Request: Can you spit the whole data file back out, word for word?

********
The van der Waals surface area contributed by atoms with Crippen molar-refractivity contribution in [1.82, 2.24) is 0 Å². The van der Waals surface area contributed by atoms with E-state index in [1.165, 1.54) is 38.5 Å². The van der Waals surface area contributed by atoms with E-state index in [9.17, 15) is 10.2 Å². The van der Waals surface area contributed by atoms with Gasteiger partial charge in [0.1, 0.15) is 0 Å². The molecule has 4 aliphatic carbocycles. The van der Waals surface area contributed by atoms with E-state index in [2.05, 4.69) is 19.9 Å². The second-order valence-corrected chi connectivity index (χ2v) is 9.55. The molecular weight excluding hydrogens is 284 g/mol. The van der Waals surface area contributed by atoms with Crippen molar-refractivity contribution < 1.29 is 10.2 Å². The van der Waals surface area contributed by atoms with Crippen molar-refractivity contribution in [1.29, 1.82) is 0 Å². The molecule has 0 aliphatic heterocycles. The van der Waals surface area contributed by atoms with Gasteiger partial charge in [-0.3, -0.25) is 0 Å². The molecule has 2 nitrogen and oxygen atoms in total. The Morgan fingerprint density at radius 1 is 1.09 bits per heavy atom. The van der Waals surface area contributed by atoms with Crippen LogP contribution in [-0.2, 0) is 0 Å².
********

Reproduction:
The van der Waals surface area contributed by atoms with Crippen molar-refractivity contribution in [1.82, 2.24) is 0 Å². The van der Waals surface area contributed by atoms with E-state index in [1.165, 1.54) is 38.5 Å². The van der Waals surface area contributed by atoms with E-state index in [9.17, 15) is 10.2 Å². The van der Waals surface area contributed by atoms with Gasteiger partial charge in [0.1, 0.15) is 0 Å². The molecule has 4 aliphatic carbocycles. The van der Waals surface area contributed by atoms with E-state index in [2.05, 4.69) is 19.9 Å². The second-order valence-corrected chi connectivity index (χ2v) is 9.55. The molecular weight excluding hydrogens is 284 g/mol. The van der Waals surface area contributed by atoms with Crippen molar-refractivity contribution < 1.29 is 10.2 Å². The van der Waals surface area contributed by atoms with Crippen molar-refractivity contribution in [1.29, 1.82) is 0 Å². The molecule has 0 aliphatic heterocycles. The van der Waals surface area contributed by atoms with Gasteiger partial charge in [-0.3, -0.25) is 0 Å². The molecule has 2 nitrogen and oxygen atoms in total. The Morgan fingerprint density at radius 1 is 1.09 bits per heavy atom. The van der Waals surface area contributed by atoms with Crippen LogP contribution in [-0.2, 0) is 0 Å².